posted by Meg_Murry at 10:56 AM on December 4, 2009 [1 favorite]

I don't mean to snark, but "going into crazypanicmode" is not logical in the slightest. It's a perfectly natural response, but it's an emotional one, not a rational one.

The most important word in your question is past. If he has no interest in any of these women, you have nothing to worry about. Of course, that in itself won't stop you from worrying. The brain has this really odd capacity to get something from literally nothing.

What I would suggest is calmly and logically writing down what it is that you're jealous of. I'd hazard a guess that it's not the fact that your boyfriend knows these girls, but that they have something you want (looks, fame, power, whatever). I could well be wrong, but that's where I would start, if I were in your shoes. Write down what it is you feel and when, and then take a step back and read what you've written. Think about it. Analyse it. Use your rational brain rather than your emotional mind. Look within what you've written and see what it is that's actually upsetting you. Once you know what that is, apply some logic to it. Also, think about the Serenity Prayer. You cannot change what these other women have, but you can change your own attitudes.

You might find it useful as well to think back on previous relationships and look for similarities between them and the current one and your emotional state.

I get the impression from your post that you think that these women are somehow "better" than you - "I can't compare", "if they are better than me", etc. Everyone has their strengths and everyone has their weaknesses. But you know what? Your boyfriend is with you, not them. What they have is immaterial, because he picked the one he wanted most.
posted by Solomon at 10:58 AM on December 4, 2009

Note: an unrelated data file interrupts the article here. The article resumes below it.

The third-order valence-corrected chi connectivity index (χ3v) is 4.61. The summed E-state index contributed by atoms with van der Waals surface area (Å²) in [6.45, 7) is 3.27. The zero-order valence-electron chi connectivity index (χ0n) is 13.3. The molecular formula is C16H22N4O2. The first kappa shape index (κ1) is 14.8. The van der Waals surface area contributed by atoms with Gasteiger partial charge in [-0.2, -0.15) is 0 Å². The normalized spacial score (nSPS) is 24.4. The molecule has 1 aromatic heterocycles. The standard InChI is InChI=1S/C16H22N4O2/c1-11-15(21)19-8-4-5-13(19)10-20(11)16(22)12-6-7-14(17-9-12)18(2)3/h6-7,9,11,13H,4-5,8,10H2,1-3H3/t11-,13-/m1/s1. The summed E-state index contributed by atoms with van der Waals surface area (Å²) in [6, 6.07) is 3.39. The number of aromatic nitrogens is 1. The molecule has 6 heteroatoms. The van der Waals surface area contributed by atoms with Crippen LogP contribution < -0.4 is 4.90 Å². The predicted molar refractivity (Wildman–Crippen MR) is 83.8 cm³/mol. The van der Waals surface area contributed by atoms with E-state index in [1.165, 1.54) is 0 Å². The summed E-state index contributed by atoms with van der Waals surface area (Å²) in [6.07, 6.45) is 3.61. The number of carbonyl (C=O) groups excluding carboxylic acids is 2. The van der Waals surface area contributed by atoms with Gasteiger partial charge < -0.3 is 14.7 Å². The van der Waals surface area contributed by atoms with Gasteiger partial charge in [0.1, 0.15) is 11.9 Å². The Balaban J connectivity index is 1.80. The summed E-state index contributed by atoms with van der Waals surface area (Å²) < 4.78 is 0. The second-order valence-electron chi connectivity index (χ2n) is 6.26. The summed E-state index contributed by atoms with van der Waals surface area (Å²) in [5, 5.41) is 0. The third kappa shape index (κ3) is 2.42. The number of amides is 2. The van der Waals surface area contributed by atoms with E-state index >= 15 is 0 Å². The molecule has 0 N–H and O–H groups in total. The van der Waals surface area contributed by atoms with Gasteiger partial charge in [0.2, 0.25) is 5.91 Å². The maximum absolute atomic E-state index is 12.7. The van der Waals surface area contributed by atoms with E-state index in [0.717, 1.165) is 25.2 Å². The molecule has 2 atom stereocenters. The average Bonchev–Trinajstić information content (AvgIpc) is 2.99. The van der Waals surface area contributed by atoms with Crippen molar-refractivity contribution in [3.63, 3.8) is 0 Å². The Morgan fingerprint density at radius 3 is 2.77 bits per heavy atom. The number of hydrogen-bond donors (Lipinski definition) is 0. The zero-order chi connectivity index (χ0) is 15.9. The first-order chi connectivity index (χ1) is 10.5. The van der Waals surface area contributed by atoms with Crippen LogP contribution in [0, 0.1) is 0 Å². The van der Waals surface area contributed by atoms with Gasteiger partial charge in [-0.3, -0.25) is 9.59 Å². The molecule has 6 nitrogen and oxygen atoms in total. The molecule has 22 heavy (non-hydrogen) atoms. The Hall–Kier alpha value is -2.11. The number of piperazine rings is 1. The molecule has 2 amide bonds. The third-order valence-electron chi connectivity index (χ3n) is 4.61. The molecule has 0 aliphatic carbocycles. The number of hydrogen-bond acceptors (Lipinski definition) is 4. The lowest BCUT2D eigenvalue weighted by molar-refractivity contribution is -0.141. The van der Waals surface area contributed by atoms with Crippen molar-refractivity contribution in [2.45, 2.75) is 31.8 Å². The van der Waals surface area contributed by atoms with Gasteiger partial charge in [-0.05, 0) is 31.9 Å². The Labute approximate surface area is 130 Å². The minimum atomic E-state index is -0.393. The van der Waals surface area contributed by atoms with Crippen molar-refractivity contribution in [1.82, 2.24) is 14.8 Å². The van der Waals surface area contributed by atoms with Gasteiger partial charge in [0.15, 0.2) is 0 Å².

He HAD a PAST interest in other women. He HAS a CURRENT interest in you. Jealousy is counter-productive to that current interest. That's logic, rather than rationalization.

Does being jealous mean you care about your boyfriend? It's really more about caring about those women, or your own self-interest, isn't it? Wouldn't caring about your boyfriend mean sparing him dramatic altercations where he has to spend hours reassuring you?

If he really is a great guy who loves you, maybe you need to learn to see yourself as someone lovable. Look at your own past to see why you are so hung up on this. Been cheated on? Abandonment issues? Again, those are more about *you* than *him*.

So, yes, therapy is definitely called for.
posted by misha at 11:00 AM on December 4, 2009 [1 favorite]

I feel as if they are my competition ...

Except they aren't, since he isn't with them anymore because he wants to be with you. The rest of your rationale is equally crazy. I don't think there is anything wrong with being jealous, but pretending it's some sort of rational way to behave is silly. More so, so long as you think it's a reasonable way to behave, you probably won't move past it. Anyway, I suspect this is something that will pass the longer you are with your boyfriend.
posted by chunking express at 11:09 AM on December 4, 2009

--Are they your competition? In an abstract way, yes, in the sense that everyone in the world could theoretically bag your boyfriend. Just like theoretically everyone could contract polio or eat yogurt. What are the chances? No one knows, but the reality is that they already tried him out and it didn't work. Did they dump him, making you nervous that they'll change their minds and scoop him back up? Have you been dumped? If that guy tried to get back with you right now, wouldn't you be like hell no, I got a man who is hot and who didn't dump me? Yeah, you would. Relationships and feelings aren't static and someone who your boyfriend wanted in situation A is not the same person now, nor are they in the same situation. There is also a good chance that the sex was awful but he's too much of a gentleman to say so.

--Are they better than you? Maybe. Doesn't matter. People everywhere are better than you. You live your life no matter what life other people live. Your life includes enjoying your boyfriend, or it will if you let it. I guess you could try to make them worse by like, murdering their dog and making them cynical, or convincing them to become cokeheads, but what's the point? Maybe it would make you less jealous. But it would be logistically complicated and rude.

--Should he be with someone else because you aren't good enough for him? Let me answer your question with a question. He's smart, capable, and able to make good decisions for himself (he dresses himself in the morning, goes to work, doesn't freebase meth, etc), right? How likely is it that he is completely blind to a better relationship that is right in front of him posting on his facebook page? You do not have more insight into his needs than he does. He's evaluated what his life is like with you and what it might be without you and made a decision. Of course, if you don't trust his judgment, that's another problem.